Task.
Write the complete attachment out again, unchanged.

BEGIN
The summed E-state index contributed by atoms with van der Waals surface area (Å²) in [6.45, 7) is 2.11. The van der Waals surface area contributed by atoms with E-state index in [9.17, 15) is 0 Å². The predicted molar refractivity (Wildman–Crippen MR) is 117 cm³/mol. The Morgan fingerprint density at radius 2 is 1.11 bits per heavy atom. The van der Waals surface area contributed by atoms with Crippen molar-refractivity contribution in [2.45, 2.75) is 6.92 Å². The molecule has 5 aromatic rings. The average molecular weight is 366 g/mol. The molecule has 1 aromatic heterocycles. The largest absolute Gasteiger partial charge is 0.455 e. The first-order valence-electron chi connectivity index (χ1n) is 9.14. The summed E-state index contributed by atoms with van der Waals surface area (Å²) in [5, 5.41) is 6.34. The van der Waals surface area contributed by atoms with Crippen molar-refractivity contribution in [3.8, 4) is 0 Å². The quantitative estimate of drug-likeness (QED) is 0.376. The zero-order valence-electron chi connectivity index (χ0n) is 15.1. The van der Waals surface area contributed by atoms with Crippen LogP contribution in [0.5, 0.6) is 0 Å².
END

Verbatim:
The summed E-state index contributed by atoms with van der Waals surface area (Å²) in [6.45, 7) is 2.11. The van der Waals surface area contributed by atoms with E-state index in [9.17, 15) is 0 Å². The predicted molar refractivity (Wildman–Crippen MR) is 117 cm³/mol. The Morgan fingerprint density at radius 2 is 1.11 bits per heavy atom. The van der Waals surface area contributed by atoms with Crippen molar-refractivity contribution in [2.45, 2.75) is 6.92 Å². The molecule has 5 aromatic rings. The average molecular weight is 366 g/mol. The molecule has 1 aromatic heterocycles. The largest absolute Gasteiger partial charge is 0.455 e. The first-order valence-electron chi connectivity index (χ1n) is 9.14. The summed E-state index contributed by atoms with van der Waals surface area (Å²) in [5, 5.41) is 6.34. The van der Waals surface area contributed by atoms with Crippen molar-refractivity contribution in [3.8, 4) is 0 Å². The quantitative estimate of drug-likeness (QED) is 0.376. The zero-order valence-electron chi connectivity index (χ0n) is 15.1. The van der Waals surface area contributed by atoms with Crippen LogP contribution in [0.5, 0.6) is 0 Å².